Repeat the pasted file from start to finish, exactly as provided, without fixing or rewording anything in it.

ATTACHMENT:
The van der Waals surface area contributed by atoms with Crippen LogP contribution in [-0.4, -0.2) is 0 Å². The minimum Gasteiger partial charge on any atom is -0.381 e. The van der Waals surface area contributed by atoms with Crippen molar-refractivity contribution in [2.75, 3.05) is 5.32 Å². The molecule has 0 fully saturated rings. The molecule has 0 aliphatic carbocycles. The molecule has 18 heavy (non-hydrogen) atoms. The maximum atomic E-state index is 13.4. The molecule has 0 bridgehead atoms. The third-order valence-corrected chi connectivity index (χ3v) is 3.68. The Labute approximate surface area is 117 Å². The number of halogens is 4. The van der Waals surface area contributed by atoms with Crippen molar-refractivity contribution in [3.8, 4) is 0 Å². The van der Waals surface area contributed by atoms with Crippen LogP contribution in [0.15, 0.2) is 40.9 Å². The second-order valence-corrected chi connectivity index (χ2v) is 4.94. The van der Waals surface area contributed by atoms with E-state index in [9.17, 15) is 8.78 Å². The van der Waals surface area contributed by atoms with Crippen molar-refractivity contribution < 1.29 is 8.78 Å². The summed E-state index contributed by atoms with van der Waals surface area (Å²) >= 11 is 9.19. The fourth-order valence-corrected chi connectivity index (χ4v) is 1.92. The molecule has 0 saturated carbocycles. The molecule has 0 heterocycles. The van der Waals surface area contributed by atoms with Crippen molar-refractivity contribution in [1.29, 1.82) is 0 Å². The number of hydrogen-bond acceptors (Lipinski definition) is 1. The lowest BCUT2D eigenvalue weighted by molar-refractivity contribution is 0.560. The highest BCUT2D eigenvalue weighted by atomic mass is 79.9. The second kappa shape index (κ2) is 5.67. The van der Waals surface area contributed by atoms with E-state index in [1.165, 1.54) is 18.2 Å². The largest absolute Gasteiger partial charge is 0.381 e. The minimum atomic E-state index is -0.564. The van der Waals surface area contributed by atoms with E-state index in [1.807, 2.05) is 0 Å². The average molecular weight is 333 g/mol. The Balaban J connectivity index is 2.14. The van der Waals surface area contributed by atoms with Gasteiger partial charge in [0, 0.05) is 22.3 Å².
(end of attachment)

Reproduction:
The van der Waals surface area contributed by atoms with Crippen LogP contribution in [-0.4, -0.2) is 0 Å². The minimum Gasteiger partial charge on any atom is -0.381 e. The van der Waals surface area contributed by atoms with Crippen molar-refractivity contribution in [2.75, 3.05) is 5.32 Å². The molecule has 0 fully saturated rings. The molecule has 0 aliphatic carbocycles. The molecule has 18 heavy (non-hydrogen) atoms. The maximum atomic E-state index is 13.4. The molecule has 0 bridgehead atoms. The third-order valence-corrected chi connectivity index (χ3v) is 3.68. The Labute approximate surface area is 117 Å². The number of halogens is 4. The van der Waals surface area contributed by atoms with Crippen molar-refractivity contribution in [3.8, 4) is 0 Å². The van der Waals surface area contributed by atoms with Crippen LogP contribution in [0.15, 0.2) is 40.9 Å². The second-order valence-corrected chi connectivity index (χ2v) is 4.94. The van der Waals surface area contributed by atoms with E-state index in [9.17, 15) is 8.78 Å². The van der Waals surface area contributed by atoms with Crippen molar-refractivity contribution < 1.29 is 8.78 Å². The summed E-state index contributed by atoms with van der Waals surface area (Å²) >= 11 is 9.19. The fourth-order valence-corrected chi connectivity index (χ4v) is 1.92. The molecule has 0 saturated carbocycles. The molecule has 0 heterocycles. The van der Waals surface area contributed by atoms with Crippen molar-refractivity contribution in [1.29, 1.82) is 0 Å². The number of hydrogen-bond acceptors (Lipinski definition) is 1. The lowest BCUT2D eigenvalue weighted by molar-refractivity contribution is 0.560. The highest BCUT2D eigenvalue weighted by atomic mass is 79.9. The second kappa shape index (κ2) is 5.67. The van der Waals surface area contributed by atoms with E-state index in [1.165, 1.54) is 18.2 Å². The largest absolute Gasteiger partial charge is 0.381 e. The minimum atomic E-state index is -0.564. The van der Waals surface area contributed by atoms with E-state index in [1.807, 2.05) is 0 Å². The average molecular weight is 333 g/mol. The Balaban J connectivity index is 2.14. The van der Waals surface area contributed by atoms with Gasteiger partial charge in [0, 0.05) is 22.3 Å².